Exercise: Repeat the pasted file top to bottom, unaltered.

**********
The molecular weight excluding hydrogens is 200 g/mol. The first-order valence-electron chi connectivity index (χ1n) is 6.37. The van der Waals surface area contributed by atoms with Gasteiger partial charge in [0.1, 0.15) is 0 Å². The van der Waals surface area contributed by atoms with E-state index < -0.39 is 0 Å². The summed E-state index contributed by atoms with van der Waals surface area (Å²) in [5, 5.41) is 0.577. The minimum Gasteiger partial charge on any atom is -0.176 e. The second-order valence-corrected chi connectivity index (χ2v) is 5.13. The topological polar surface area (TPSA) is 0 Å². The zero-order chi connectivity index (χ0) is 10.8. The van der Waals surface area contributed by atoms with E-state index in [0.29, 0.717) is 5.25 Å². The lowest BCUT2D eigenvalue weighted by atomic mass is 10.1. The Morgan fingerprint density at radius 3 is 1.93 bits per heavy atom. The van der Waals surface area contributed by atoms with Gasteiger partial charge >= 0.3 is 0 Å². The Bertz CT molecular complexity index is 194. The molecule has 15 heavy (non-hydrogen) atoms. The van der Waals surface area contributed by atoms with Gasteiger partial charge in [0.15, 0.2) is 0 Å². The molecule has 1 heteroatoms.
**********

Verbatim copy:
The molecular weight excluding hydrogens is 200 g/mol. The first-order valence-electron chi connectivity index (χ1n) is 6.37. The van der Waals surface area contributed by atoms with Gasteiger partial charge in [0.1, 0.15) is 0 Å². The van der Waals surface area contributed by atoms with E-state index < -0.39 is 0 Å². The summed E-state index contributed by atoms with van der Waals surface area (Å²) in [5, 5.41) is 0.577. The minimum Gasteiger partial charge on any atom is -0.176 e. The second-order valence-corrected chi connectivity index (χ2v) is 5.13. The topological polar surface area (TPSA) is 0 Å². The zero-order chi connectivity index (χ0) is 10.8. The van der Waals surface area contributed by atoms with E-state index in [0.29, 0.717) is 5.25 Å². The lowest BCUT2D eigenvalue weighted by atomic mass is 10.1. The Morgan fingerprint density at radius 3 is 1.93 bits per heavy atom. The van der Waals surface area contributed by atoms with Gasteiger partial charge >= 0.3 is 0 Å². The Bertz CT molecular complexity index is 194. The molecule has 15 heavy (non-hydrogen) atoms. The van der Waals surface area contributed by atoms with Gasteiger partial charge in [0.15, 0.2) is 0 Å². The molecule has 1 heteroatoms.